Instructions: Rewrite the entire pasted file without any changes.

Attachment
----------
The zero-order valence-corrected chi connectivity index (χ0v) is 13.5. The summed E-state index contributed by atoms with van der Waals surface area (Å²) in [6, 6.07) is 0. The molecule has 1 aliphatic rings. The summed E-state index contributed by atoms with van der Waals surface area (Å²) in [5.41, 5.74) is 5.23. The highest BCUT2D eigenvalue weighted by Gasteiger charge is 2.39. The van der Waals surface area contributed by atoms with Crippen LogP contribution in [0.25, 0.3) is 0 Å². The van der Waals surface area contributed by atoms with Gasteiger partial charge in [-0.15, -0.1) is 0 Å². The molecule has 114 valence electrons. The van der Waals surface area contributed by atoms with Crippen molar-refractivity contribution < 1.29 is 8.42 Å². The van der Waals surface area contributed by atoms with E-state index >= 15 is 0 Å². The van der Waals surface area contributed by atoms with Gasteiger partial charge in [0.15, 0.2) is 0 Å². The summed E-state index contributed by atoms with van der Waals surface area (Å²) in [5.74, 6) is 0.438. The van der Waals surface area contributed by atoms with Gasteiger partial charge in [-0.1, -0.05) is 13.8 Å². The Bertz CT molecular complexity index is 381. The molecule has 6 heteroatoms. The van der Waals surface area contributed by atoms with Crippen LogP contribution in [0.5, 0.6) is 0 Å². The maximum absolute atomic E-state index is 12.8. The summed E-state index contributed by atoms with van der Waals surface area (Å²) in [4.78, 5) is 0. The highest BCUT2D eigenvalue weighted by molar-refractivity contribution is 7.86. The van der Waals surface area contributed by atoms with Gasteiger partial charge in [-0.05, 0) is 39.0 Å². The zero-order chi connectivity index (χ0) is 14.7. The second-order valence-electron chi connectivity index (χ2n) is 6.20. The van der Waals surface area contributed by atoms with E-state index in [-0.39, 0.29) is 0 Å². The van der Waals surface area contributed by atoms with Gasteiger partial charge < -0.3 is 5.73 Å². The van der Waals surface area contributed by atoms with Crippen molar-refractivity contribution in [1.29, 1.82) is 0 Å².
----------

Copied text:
The zero-order valence-corrected chi connectivity index (χ0v) is 13.5. The summed E-state index contributed by atoms with van der Waals surface area (Å²) in [6, 6.07) is 0. The molecule has 1 aliphatic rings. The summed E-state index contributed by atoms with van der Waals surface area (Å²) in [5.41, 5.74) is 5.23. The highest BCUT2D eigenvalue weighted by Gasteiger charge is 2.39. The van der Waals surface area contributed by atoms with Crippen LogP contribution in [0.25, 0.3) is 0 Å². The van der Waals surface area contributed by atoms with Gasteiger partial charge in [-0.15, -0.1) is 0 Å². The molecule has 114 valence electrons. The van der Waals surface area contributed by atoms with Crippen molar-refractivity contribution < 1.29 is 8.42 Å². The van der Waals surface area contributed by atoms with E-state index >= 15 is 0 Å². The van der Waals surface area contributed by atoms with Gasteiger partial charge in [0.15, 0.2) is 0 Å². The summed E-state index contributed by atoms with van der Waals surface area (Å²) in [5.74, 6) is 0.438. The van der Waals surface area contributed by atoms with Gasteiger partial charge in [-0.1, -0.05) is 13.8 Å². The Bertz CT molecular complexity index is 381. The molecule has 6 heteroatoms. The van der Waals surface area contributed by atoms with Crippen LogP contribution in [0.5, 0.6) is 0 Å². The maximum absolute atomic E-state index is 12.8. The summed E-state index contributed by atoms with van der Waals surface area (Å²) in [4.78, 5) is 0. The highest BCUT2D eigenvalue weighted by molar-refractivity contribution is 7.86. The van der Waals surface area contributed by atoms with Gasteiger partial charge in [-0.05, 0) is 39.0 Å². The zero-order chi connectivity index (χ0) is 14.7. The second-order valence-electron chi connectivity index (χ2n) is 6.20. The van der Waals surface area contributed by atoms with E-state index in [-0.39, 0.29) is 0 Å². The van der Waals surface area contributed by atoms with Gasteiger partial charge < -0.3 is 5.73 Å². The van der Waals surface area contributed by atoms with Crippen molar-refractivity contribution in [1.29, 1.82) is 0 Å².